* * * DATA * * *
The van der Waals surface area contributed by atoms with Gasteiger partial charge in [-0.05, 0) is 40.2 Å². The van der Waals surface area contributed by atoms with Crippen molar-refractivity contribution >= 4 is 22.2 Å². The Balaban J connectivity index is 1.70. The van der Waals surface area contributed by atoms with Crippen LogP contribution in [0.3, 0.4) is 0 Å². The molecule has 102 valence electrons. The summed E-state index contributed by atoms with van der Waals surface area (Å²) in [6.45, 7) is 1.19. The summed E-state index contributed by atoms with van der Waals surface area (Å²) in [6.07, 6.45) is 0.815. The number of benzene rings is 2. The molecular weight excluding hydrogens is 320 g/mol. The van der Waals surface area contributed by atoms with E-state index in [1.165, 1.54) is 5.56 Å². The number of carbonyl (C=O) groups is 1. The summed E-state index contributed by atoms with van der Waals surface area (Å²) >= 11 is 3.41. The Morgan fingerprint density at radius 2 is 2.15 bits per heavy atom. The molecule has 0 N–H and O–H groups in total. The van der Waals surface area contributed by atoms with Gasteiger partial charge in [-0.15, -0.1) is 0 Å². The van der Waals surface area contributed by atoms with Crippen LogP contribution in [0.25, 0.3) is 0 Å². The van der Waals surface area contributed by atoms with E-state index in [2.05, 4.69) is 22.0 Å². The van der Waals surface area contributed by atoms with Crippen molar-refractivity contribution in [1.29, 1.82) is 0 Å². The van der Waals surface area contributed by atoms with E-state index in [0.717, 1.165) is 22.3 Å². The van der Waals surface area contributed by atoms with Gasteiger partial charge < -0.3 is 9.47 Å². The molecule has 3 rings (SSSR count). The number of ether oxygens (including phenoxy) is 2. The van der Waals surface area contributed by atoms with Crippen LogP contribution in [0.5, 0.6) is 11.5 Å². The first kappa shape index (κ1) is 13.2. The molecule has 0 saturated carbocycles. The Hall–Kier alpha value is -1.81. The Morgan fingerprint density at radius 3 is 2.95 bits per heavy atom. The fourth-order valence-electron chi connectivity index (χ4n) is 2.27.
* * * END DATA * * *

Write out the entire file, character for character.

The van der Waals surface area contributed by atoms with Gasteiger partial charge in [-0.05, 0) is 40.2 Å². The van der Waals surface area contributed by atoms with Crippen molar-refractivity contribution >= 4 is 22.2 Å². The Balaban J connectivity index is 1.70. The van der Waals surface area contributed by atoms with Crippen LogP contribution in [0.3, 0.4) is 0 Å². The molecule has 102 valence electrons. The summed E-state index contributed by atoms with van der Waals surface area (Å²) in [6.45, 7) is 1.19. The summed E-state index contributed by atoms with van der Waals surface area (Å²) in [6.07, 6.45) is 0.815. The number of benzene rings is 2. The molecular weight excluding hydrogens is 320 g/mol. The van der Waals surface area contributed by atoms with E-state index in [1.165, 1.54) is 5.56 Å². The number of carbonyl (C=O) groups is 1. The summed E-state index contributed by atoms with van der Waals surface area (Å²) >= 11 is 3.41. The Morgan fingerprint density at radius 2 is 2.15 bits per heavy atom. The molecule has 0 N–H and O–H groups in total. The van der Waals surface area contributed by atoms with Gasteiger partial charge in [-0.15, -0.1) is 0 Å². The van der Waals surface area contributed by atoms with Crippen LogP contribution in [0.25, 0.3) is 0 Å². The van der Waals surface area contributed by atoms with E-state index in [2.05, 4.69) is 22.0 Å². The van der Waals surface area contributed by atoms with Crippen molar-refractivity contribution in [1.29, 1.82) is 0 Å². The van der Waals surface area contributed by atoms with E-state index in [0.717, 1.165) is 22.3 Å². The van der Waals surface area contributed by atoms with Gasteiger partial charge < -0.3 is 9.47 Å². The molecule has 3 rings (SSSR count). The number of ether oxygens (including phenoxy) is 2. The van der Waals surface area contributed by atoms with Crippen LogP contribution in [0.5, 0.6) is 11.5 Å². The first kappa shape index (κ1) is 13.2. The molecule has 0 saturated carbocycles. The Hall–Kier alpha value is -1.81. The Morgan fingerprint density at radius 3 is 2.95 bits per heavy atom. The fourth-order valence-electron chi connectivity index (χ4n) is 2.27.